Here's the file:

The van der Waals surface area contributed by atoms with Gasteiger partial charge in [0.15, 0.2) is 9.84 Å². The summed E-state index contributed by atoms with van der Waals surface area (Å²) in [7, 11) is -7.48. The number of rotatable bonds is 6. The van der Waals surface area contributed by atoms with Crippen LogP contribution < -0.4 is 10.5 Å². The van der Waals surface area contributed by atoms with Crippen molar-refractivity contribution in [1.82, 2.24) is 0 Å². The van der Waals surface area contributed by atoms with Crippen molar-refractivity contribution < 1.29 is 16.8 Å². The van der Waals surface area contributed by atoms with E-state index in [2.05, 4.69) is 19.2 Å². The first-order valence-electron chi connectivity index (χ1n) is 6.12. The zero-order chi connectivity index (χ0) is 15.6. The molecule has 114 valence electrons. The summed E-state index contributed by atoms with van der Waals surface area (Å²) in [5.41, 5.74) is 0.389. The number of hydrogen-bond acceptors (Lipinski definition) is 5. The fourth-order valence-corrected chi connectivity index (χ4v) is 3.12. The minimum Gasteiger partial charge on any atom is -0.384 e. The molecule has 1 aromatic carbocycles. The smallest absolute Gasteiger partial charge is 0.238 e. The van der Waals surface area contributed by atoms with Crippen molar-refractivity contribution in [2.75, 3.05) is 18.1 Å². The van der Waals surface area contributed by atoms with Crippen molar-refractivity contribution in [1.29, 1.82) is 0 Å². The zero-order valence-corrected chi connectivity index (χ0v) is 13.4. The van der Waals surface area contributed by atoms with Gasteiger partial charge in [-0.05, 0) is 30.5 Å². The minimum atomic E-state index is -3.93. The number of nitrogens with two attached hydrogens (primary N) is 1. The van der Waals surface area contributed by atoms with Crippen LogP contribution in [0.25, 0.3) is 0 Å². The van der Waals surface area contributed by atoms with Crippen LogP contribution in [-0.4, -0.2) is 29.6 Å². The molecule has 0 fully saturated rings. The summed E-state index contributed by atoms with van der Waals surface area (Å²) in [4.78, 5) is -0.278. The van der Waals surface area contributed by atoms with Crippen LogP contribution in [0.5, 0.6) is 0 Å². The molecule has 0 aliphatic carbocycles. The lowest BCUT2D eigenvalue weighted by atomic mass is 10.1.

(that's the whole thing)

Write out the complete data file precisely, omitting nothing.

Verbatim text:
The van der Waals surface area contributed by atoms with Gasteiger partial charge in [0.15, 0.2) is 9.84 Å². The summed E-state index contributed by atoms with van der Waals surface area (Å²) in [7, 11) is -7.48. The number of rotatable bonds is 6. The van der Waals surface area contributed by atoms with Crippen LogP contribution < -0.4 is 10.5 Å². The van der Waals surface area contributed by atoms with Crippen molar-refractivity contribution in [1.82, 2.24) is 0 Å². The van der Waals surface area contributed by atoms with Crippen molar-refractivity contribution < 1.29 is 16.8 Å². The van der Waals surface area contributed by atoms with E-state index in [2.05, 4.69) is 19.2 Å². The first-order valence-electron chi connectivity index (χ1n) is 6.12. The zero-order chi connectivity index (χ0) is 15.6. The molecule has 114 valence electrons. The summed E-state index contributed by atoms with van der Waals surface area (Å²) in [5.41, 5.74) is 0.389. The number of hydrogen-bond acceptors (Lipinski definition) is 5. The fourth-order valence-corrected chi connectivity index (χ4v) is 3.12. The minimum Gasteiger partial charge on any atom is -0.384 e. The molecule has 1 aromatic carbocycles. The smallest absolute Gasteiger partial charge is 0.238 e. The van der Waals surface area contributed by atoms with Crippen molar-refractivity contribution in [2.75, 3.05) is 18.1 Å². The van der Waals surface area contributed by atoms with Crippen molar-refractivity contribution in [1.29, 1.82) is 0 Å². The zero-order valence-corrected chi connectivity index (χ0v) is 13.4. The van der Waals surface area contributed by atoms with Gasteiger partial charge in [-0.05, 0) is 30.5 Å². The minimum atomic E-state index is -3.93. The number of nitrogens with two attached hydrogens (primary N) is 1. The van der Waals surface area contributed by atoms with Crippen LogP contribution in [0.25, 0.3) is 0 Å². The van der Waals surface area contributed by atoms with Crippen LogP contribution in [-0.4, -0.2) is 29.6 Å². The molecule has 0 fully saturated rings. The summed E-state index contributed by atoms with van der Waals surface area (Å²) in [4.78, 5) is -0.278. The van der Waals surface area contributed by atoms with Crippen LogP contribution in [0.5, 0.6) is 0 Å². The molecule has 0 aliphatic carbocycles. The lowest BCUT2D eigenvalue weighted by atomic mass is 10.1.